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Looking at Light: The Anatomy of a Shadow

by Taylor Slattery | September 17, 2020

Looking at Light - The Anatomy of a Shadow

Today, we’ll take a look at the basic structure of a shadow. We’ll use four basic forms to demonstrate the different elements of light that are used to create the illusion of form. The order in which the elements are added is a procedural approach you can replicate in your own work. While the forms we see in nature might appear to be significantly more complex than the forms we’ll explore today, in their most simplified form, they can be viewed as some sort of combination of these 4 shapes.

These four forms provide the basic framework for how to approach just about any 3-dimensional form. Whether you’re drawing the human figure or designing futuristic vehicles, the underlying principles of light will work in the same way as they do for these, which makes them a great place to start.

Here we have our 4 basic shapes. They’ve been given a basic value, which we will refer to as their local color, and they’ve been set against a neutral grey background so we can better observe the changes made to their value structure. Let’s begin by first separating the forms into two sides, one for light and one for shadow.

With the addition of the shadow side, we’ve landed upon our first basic element of shadow. The line by which an object’s light and shadow sides are separated is referred to as its terminator. Notice how the terminator of the cube is much harder when compared to the 3 other forms. Here we can see that with this minimal amount of information, we’re able to see the beginnings of 3-dimensional form. In this state, the cylinder and cube have a much stronger read than the sphere and cone. This is due to their top planes, which are also a part of their light side, and help us to understand their form. Because the top planes are darker than the sides, we can tell that the light is facing our objects from a lower angle.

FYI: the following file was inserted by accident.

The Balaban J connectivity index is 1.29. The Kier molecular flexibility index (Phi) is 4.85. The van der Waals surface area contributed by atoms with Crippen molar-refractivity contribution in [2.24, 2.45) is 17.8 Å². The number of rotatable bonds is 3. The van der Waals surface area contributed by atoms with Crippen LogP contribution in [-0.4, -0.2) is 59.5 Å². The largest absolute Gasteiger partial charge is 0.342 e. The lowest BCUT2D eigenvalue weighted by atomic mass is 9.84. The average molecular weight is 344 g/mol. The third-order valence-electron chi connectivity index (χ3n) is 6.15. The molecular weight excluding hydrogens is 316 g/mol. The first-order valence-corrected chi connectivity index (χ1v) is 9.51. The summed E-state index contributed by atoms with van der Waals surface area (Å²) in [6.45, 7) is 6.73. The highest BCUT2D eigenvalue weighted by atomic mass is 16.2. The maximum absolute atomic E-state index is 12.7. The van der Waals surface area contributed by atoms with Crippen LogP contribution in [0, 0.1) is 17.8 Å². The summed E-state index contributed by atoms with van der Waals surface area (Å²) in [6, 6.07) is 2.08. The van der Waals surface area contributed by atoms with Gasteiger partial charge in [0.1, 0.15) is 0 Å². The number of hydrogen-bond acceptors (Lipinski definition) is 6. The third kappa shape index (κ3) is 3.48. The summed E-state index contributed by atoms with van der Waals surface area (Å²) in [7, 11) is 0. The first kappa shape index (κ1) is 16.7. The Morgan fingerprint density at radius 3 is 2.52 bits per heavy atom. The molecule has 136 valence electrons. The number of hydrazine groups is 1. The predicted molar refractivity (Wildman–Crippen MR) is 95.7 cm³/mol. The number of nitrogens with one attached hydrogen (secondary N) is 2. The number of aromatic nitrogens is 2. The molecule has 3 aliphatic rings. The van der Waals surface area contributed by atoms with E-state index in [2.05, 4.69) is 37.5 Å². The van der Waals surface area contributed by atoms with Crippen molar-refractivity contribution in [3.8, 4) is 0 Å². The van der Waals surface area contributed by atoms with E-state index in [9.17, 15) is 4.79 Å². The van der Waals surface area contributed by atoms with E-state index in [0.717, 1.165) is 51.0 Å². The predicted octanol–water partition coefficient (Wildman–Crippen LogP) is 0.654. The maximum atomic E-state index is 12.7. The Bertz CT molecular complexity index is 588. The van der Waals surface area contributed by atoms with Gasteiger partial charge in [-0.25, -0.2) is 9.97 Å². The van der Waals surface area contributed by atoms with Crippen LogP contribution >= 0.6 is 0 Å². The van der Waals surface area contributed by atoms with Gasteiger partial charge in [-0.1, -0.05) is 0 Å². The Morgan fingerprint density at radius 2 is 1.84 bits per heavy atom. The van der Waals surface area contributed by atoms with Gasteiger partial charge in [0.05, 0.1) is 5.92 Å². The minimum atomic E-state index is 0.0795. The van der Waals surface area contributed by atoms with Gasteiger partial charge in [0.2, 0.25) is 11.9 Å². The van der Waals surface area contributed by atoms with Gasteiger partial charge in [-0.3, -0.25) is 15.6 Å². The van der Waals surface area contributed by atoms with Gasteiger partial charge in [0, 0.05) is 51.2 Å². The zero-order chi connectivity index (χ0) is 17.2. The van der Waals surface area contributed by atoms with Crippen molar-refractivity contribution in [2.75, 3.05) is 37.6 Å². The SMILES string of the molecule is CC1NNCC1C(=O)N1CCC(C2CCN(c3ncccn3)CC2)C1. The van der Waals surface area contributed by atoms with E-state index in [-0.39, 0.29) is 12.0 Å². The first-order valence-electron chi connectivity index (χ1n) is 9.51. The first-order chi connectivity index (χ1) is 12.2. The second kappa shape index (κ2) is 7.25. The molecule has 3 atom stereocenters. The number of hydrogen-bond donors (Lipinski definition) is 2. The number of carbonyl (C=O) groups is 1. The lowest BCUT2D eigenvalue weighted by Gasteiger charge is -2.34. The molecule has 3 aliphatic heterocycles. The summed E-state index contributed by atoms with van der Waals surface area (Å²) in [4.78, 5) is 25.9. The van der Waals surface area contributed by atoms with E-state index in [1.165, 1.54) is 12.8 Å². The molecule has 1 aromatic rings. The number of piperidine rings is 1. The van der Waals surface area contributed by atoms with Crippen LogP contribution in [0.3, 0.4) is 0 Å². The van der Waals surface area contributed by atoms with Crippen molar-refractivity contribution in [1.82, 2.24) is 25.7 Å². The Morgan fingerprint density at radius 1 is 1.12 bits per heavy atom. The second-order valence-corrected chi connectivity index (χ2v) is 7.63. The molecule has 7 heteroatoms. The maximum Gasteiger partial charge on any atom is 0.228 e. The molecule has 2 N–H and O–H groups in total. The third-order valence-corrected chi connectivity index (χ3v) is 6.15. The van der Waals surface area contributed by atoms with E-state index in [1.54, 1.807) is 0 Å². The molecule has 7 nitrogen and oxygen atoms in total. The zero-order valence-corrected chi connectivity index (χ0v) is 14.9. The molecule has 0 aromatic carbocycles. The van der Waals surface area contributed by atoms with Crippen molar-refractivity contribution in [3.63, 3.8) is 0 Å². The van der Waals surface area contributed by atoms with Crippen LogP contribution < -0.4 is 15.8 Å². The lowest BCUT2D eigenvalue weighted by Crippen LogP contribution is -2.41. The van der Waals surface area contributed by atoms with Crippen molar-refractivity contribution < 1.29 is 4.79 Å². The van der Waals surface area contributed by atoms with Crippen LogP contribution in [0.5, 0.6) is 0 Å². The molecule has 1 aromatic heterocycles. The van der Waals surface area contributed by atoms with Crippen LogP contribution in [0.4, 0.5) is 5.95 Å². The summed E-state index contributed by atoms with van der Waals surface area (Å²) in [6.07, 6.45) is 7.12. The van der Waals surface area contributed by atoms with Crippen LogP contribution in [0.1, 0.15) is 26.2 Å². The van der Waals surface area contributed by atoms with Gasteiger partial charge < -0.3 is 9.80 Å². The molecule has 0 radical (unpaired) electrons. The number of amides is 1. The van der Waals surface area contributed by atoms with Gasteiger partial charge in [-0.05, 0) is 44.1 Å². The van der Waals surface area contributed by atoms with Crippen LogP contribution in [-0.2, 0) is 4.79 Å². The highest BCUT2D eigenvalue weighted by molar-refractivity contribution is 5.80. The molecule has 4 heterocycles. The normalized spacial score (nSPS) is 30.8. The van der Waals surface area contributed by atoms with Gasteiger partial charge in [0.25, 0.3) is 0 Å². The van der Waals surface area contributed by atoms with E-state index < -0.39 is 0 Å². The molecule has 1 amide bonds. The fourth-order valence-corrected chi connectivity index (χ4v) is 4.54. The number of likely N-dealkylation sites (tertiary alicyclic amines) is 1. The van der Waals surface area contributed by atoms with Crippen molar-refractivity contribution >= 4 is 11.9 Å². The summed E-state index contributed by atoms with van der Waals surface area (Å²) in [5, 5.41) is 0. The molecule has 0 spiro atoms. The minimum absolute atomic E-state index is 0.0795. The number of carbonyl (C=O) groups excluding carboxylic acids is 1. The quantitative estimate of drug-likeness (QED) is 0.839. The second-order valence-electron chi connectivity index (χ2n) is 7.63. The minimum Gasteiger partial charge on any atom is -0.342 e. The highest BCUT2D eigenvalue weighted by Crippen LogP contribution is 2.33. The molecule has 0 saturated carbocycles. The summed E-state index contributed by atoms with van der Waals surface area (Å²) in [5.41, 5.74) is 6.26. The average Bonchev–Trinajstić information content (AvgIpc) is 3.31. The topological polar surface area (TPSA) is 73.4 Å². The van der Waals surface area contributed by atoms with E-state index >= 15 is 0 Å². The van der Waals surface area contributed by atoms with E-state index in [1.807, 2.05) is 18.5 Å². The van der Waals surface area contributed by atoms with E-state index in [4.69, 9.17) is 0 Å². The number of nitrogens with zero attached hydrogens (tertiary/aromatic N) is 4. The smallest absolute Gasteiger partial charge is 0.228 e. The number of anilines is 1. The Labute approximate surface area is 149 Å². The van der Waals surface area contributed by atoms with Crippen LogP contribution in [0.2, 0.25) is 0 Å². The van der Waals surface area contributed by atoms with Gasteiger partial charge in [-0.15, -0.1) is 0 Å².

It’s important to note that there are some very strict rules for the separation of light and shadow. For our renderings to adhere to the principles of light, the darkest value of the light side must still be lighter than the lightest value of the dark side. Next, let’s add some mid-tones.

We’ve added some darker values to our light side to help further define the form. As previously mentioned, because these mid-tones are found on the light side, they must be of a lighter value than our shadow side. We’ll now add a cast shadow.

This helps us to better understand the location of our light source as well as to hint at the sides of our forms we can’t see. Notice how the shadows all stem from the terminator, the line that separates light from shadow. If we follow this line to the backside of our forms, we can better imagine their 3-dimensionality. Next, we’ll add some reflected light and occlusion shadows.

The occlusion shadow is found where the object touches the ground plane. This area is the darkest part of the shadow because it can’t be reached by reflected light. Notice how the reflected light affects both the cast shadow as well as the shadow side of our forms. Imagine the light first bouncing onto the ground plane, causing our cast shadow to lose some of its darkness. The light then travels upwards, connecting with our forms, and lightening the value of their shadow sides.

This step really serves to round out the form. Be careful to maintain a strict separation of values, though. Because of its location on the shadow side, the new value introduced as reflected light must be darker than the darkest value of the light side. Notice how the reflected light illuminates part of the shadow side, but a band of shadow remains along the terminator. This is called the core shadow, and it’s the darkest part of our shadow side. It remains visible because the light coming from our main source is stronger than the reflected light. If we were to use 2 equally powered light sources, the core shadow would disappear. For our last step, we’ll add highlights.

These serve a similar role as the reflected light and really help to make the forms feel solid. Notice how the strong highlight on the cylinder causes it to feel metallic, while the matte highlight of the sphere makes it feel softer, like a sort of rubber.

We’ll further explore how lighting is used to communicate materials in the future. For the time being, practice rendering these basic forms in different light scenarios. Once you’ve got a solid command over these, you’ll be able to render anything.


Taylor is the Managing Editor of Notes on Design. Taylor is a graphic designer, illustrator, and Design Lead at Weirdsleep.


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